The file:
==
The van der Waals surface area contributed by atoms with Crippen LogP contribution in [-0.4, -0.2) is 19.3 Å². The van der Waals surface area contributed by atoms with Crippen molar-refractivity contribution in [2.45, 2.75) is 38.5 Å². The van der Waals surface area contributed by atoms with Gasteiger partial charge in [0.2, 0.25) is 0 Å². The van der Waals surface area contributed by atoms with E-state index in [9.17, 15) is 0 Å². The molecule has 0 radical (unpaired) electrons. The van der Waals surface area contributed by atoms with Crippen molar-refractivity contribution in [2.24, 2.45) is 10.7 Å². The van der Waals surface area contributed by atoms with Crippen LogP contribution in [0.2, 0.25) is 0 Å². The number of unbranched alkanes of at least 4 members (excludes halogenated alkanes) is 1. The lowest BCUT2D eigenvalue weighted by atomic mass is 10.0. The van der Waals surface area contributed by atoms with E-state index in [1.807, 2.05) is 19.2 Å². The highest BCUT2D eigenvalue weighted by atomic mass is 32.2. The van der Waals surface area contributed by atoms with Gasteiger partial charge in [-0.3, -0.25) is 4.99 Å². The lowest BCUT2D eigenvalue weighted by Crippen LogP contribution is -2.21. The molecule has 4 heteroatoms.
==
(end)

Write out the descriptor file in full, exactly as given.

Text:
The van der Waals surface area contributed by atoms with Crippen LogP contribution in [-0.4, -0.2) is 19.3 Å². The van der Waals surface area contributed by atoms with Crippen molar-refractivity contribution in [2.45, 2.75) is 38.5 Å². The van der Waals surface area contributed by atoms with Gasteiger partial charge in [0.2, 0.25) is 0 Å². The van der Waals surface area contributed by atoms with E-state index in [9.17, 15) is 0 Å². The molecule has 0 radical (unpaired) electrons. The van der Waals surface area contributed by atoms with Crippen molar-refractivity contribution in [2.24, 2.45) is 10.7 Å². The van der Waals surface area contributed by atoms with Crippen LogP contribution in [0.2, 0.25) is 0 Å². The number of unbranched alkanes of at least 4 members (excludes halogenated alkanes) is 1. The lowest BCUT2D eigenvalue weighted by atomic mass is 10.0. The van der Waals surface area contributed by atoms with E-state index in [1.807, 2.05) is 19.2 Å². The highest BCUT2D eigenvalue weighted by atomic mass is 32.2. The van der Waals surface area contributed by atoms with Gasteiger partial charge in [-0.3, -0.25) is 4.99 Å². The lowest BCUT2D eigenvalue weighted by Crippen LogP contribution is -2.21. The molecule has 4 heteroatoms.